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story.lead_photo.caption Despite light rainfall coming down, Rahi Patel (right), Anokhi Patel (left) and Rani Patel, all of Jefferson City, were out enjoying a walk along the trails of the Runge Nature Center with other members of their family. Shaun Zimmerman / News Tribune photo

As the temperatures continue to rise, it’s the perfect time to hit the trails in the Jefferson City area. From a quick jaunt to a lengthier excursion, here are some of the many local trails to get you hiking or biking in no time — just don’t forget the sunscreen and bug spray.

Binder Memorial Park

Binder Park, 5840 Rainbow Drive, offers four loop trails ranging from 1.6-4.3 miles, most of which offer scenic views of the lake. The trails range from easy to moderate difficulty and are used for hiking, biking and running. Dogs are permitted on a leash. Also located in Binder Park is the Audubon Nature Trail, 200 Campground Court (trailhead), which is a 0.7-mile walking path.

Osage Trail

This out-and-back trail is located in Clark’s Hill/Norton State Historic Site along the eastern edge of Jefferson City. The lightly-trafficked 1.1-mile trail is good for all skill levels and offers views of the Osage and Missouri rivers. It’s estimated to take about 35 minutes. Dogs are allowed on the walking trail if leashed.

Runge Conservation Nature Center

In addition to numerous educational exhibits, Runge Nature Center, 330 Commerce Drive, features five hiking trails, including two wood-chipped and three hard-surface trails, totaling 2.4 miles. The trails loop through woodlands, prairies, glades and a wet-weather stream.

Frog Hollow via Edgewood Nature Trail

This lightly trafficked, 3.1-mile loop passes through the woods near the Jefferson City Greenway Trail off West Edgewood Drive, offering glimpses of wildlife. It’s accessible for all skill levels and is used for hiking and mountain biking. Dogs are also able to use the trail, though they must be kept on a leash. The hike is estimated to take 1 hour and 25 minutes.

Greenway trails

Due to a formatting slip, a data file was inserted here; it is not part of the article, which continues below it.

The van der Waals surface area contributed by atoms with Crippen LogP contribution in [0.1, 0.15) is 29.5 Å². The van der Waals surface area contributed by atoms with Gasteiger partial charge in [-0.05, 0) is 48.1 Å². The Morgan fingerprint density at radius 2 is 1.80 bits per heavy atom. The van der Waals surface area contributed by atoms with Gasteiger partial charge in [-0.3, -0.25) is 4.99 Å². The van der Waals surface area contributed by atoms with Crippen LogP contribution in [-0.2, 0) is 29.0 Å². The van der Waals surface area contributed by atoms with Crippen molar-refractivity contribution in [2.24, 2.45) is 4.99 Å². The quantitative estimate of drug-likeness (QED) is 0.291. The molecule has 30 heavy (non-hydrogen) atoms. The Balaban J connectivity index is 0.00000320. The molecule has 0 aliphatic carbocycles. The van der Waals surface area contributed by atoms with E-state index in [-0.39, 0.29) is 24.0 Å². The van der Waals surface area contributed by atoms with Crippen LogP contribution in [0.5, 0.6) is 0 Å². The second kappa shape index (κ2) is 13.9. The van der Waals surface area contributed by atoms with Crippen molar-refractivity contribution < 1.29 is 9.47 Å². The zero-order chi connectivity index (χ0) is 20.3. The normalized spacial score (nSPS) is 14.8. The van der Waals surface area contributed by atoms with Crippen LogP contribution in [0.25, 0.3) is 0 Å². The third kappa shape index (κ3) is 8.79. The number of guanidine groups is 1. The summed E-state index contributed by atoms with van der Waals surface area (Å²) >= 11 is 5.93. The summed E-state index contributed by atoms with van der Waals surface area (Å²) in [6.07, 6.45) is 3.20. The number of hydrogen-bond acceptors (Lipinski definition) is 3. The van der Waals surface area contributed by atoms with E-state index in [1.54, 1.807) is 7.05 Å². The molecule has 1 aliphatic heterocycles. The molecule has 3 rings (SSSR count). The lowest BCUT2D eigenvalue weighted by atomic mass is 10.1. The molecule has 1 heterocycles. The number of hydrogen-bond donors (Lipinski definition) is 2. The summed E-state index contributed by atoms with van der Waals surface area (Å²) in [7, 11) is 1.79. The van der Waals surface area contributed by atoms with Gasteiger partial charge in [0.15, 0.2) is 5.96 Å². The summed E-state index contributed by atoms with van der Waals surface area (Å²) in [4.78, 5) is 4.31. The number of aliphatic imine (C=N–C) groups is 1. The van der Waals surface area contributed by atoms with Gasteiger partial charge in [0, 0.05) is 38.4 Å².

There are about 15 miles of greenway trail throughout Jefferson City offering numerous opportunities for outdoor recreation. The term “greenway” refers to a wide sidewalk or linear park. To see maps and details about all the greenway trail spurs in the city, visit

City park and fitness trails

Numerous city parks offer fitness trails, including:

• McKay Park, 1700 Southridge Drive — 0.6-mile loop.

• Memorial Park, 111 Memorial Park Road — 0.5-mile fitness loop with four additional trail segments for a total of 1.3 miles.

• East Miller Park, 916 E. Miller St. — 0.25-mile fitness trail.

• Ellis-Porter Riverside Park, 300 Ellis Porter Drive — 1.3-mile greenway trail.

• Downtown Fitness mile — 1-mile route starts and ends just west of the High and Jefferson street intersection, passing several Jefferson City must-sees, including the Missouri Capitol and governor’s mansion.

Katy Trail: North Jefferson City to Hartsburg

A local section of the 240-mile, cross-state Katy Trail, it’s a 10.4-mile point-to-point hike from North Jefferson City to Hartsburg, which should take about 4.5 hours. The trail is mostly flat, good for all skill levels and features Missouri River views. The trail is used primarily for hiking, biking and running, and there are numerous trail activities throughout the year. Dogs are allowed on the Katy Trail on a leash.

Moreau Creek Trail

This 5.2-mile loop trail near Russellville features wide mown paths and a lake. There are some wooded areas along the trail, but most of it is in the open sun. It’s rated as moderate with horseback riding and leashed dogs permitted. The hike is expected to take 2.5 hours.

Hart Creek Trail

Primarily used for hiking and mountain biking, the 4.3-mile out-and-back trail near Hartsburg follows the bluffline to an overlook platform with views of the Missouri River valley. The trail, which is part of the Hart Creek Conservation Area, is adjacent to the Katy Trail; it’s rated as moderate and should take 1 hour and 45 minutes.

Earthquake Hollow Trail

Located near New Bloomfield, the trail is a 1.1-mile loop through the forest that is accessible for all skill levels. It winds through an old growth timber in a Missouri Conservation Area. It’s primarily used for hiking and trailing running; dogs are permitted on leash.

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